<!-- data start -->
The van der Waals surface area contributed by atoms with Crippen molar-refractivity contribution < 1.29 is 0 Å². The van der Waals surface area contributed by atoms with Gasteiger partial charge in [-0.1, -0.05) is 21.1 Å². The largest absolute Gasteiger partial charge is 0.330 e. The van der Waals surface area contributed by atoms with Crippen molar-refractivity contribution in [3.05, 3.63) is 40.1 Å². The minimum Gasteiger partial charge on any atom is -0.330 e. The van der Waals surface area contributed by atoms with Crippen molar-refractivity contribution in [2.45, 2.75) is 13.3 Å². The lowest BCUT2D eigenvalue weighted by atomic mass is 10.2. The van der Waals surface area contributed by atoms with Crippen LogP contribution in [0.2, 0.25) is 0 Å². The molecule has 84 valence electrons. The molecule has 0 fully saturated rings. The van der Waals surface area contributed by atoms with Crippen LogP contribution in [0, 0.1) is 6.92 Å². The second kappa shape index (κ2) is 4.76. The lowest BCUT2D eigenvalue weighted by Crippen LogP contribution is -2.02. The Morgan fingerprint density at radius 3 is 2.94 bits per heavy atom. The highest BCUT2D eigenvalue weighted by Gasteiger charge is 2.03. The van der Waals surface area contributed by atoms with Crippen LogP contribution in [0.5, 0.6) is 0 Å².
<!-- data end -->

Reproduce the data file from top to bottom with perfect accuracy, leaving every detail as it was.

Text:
The van der Waals surface area contributed by atoms with Crippen molar-refractivity contribution < 1.29 is 0 Å². The van der Waals surface area contributed by atoms with Gasteiger partial charge in [-0.1, -0.05) is 21.1 Å². The largest absolute Gasteiger partial charge is 0.330 e. The van der Waals surface area contributed by atoms with Crippen molar-refractivity contribution in [3.05, 3.63) is 40.1 Å². The minimum Gasteiger partial charge on any atom is -0.330 e. The van der Waals surface area contributed by atoms with Crippen molar-refractivity contribution in [2.45, 2.75) is 13.3 Å². The lowest BCUT2D eigenvalue weighted by atomic mass is 10.2. The van der Waals surface area contributed by atoms with Crippen LogP contribution in [0.2, 0.25) is 0 Å². The molecule has 84 valence electrons. The molecule has 0 fully saturated rings. The van der Waals surface area contributed by atoms with Crippen LogP contribution in [0, 0.1) is 6.92 Å². The second kappa shape index (κ2) is 4.76. The lowest BCUT2D eigenvalue weighted by Crippen LogP contribution is -2.02. The Morgan fingerprint density at radius 3 is 2.94 bits per heavy atom. The highest BCUT2D eigenvalue weighted by Gasteiger charge is 2.03. The van der Waals surface area contributed by atoms with Crippen LogP contribution in [0.5, 0.6) is 0 Å².